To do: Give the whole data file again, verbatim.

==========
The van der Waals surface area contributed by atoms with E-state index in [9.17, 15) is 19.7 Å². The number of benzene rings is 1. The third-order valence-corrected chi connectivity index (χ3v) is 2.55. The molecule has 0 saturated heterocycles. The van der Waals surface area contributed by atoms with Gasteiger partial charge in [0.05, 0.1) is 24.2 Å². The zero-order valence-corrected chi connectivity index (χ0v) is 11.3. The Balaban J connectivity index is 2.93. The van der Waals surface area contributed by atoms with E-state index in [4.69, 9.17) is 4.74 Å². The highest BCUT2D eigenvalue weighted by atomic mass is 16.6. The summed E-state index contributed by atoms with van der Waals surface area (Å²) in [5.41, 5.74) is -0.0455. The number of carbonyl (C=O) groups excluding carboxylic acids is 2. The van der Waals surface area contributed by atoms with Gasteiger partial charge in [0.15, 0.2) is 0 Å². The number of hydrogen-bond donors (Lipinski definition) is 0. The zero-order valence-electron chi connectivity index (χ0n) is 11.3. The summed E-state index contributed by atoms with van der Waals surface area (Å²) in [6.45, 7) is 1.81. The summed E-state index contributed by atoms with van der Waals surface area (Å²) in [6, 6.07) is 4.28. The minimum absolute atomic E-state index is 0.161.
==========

The van der Waals surface area contributed by atoms with E-state index in [9.17, 15) is 19.7 Å². The number of benzene rings is 1. The third-order valence-corrected chi connectivity index (χ3v) is 2.55. The molecule has 0 saturated heterocycles. The van der Waals surface area contributed by atoms with Gasteiger partial charge in [0.05, 0.1) is 24.2 Å². The zero-order valence-corrected chi connectivity index (χ0v) is 11.3. The Balaban J connectivity index is 2.93. The van der Waals surface area contributed by atoms with E-state index in [4.69, 9.17) is 4.74 Å². The highest BCUT2D eigenvalue weighted by atomic mass is 16.6. The summed E-state index contributed by atoms with van der Waals surface area (Å²) in [5.41, 5.74) is -0.0455. The number of carbonyl (C=O) groups excluding carboxylic acids is 2. The van der Waals surface area contributed by atoms with Gasteiger partial charge in [0.15, 0.2) is 0 Å². The number of hydrogen-bond donors (Lipinski definition) is 0. The zero-order valence-electron chi connectivity index (χ0n) is 11.3. The summed E-state index contributed by atoms with van der Waals surface area (Å²) in [6.45, 7) is 1.81. The summed E-state index contributed by atoms with van der Waals surface area (Å²) in [6, 6.07) is 4.28. The minimum absolute atomic E-state index is 0.161.